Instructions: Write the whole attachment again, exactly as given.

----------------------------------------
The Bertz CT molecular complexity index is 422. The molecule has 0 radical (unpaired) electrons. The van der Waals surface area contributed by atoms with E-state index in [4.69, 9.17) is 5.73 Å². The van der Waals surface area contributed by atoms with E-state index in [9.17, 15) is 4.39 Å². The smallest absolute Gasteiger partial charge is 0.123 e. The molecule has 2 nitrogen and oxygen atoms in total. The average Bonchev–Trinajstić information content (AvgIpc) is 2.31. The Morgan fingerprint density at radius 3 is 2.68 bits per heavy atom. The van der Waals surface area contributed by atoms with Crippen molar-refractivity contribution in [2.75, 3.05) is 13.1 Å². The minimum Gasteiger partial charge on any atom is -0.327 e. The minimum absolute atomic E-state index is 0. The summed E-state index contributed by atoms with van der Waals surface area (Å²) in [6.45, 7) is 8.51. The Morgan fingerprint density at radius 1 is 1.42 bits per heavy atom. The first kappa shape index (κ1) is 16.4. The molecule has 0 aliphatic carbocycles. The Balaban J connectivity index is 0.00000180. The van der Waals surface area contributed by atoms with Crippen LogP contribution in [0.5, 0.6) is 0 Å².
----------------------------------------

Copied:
The Bertz CT molecular complexity index is 422. The molecule has 0 radical (unpaired) electrons. The van der Waals surface area contributed by atoms with E-state index in [4.69, 9.17) is 5.73 Å². The van der Waals surface area contributed by atoms with E-state index in [9.17, 15) is 4.39 Å². The smallest absolute Gasteiger partial charge is 0.123 e. The molecule has 2 nitrogen and oxygen atoms in total. The average Bonchev–Trinajstić information content (AvgIpc) is 2.31. The Morgan fingerprint density at radius 3 is 2.68 bits per heavy atom. The van der Waals surface area contributed by atoms with Crippen molar-refractivity contribution in [2.75, 3.05) is 13.1 Å². The minimum Gasteiger partial charge on any atom is -0.327 e. The minimum absolute atomic E-state index is 0. The summed E-state index contributed by atoms with van der Waals surface area (Å²) in [6.45, 7) is 8.51. The Morgan fingerprint density at radius 1 is 1.42 bits per heavy atom. The first kappa shape index (κ1) is 16.4. The molecule has 0 aliphatic carbocycles. The Balaban J connectivity index is 0.00000180. The van der Waals surface area contributed by atoms with Crippen LogP contribution in [0.5, 0.6) is 0 Å².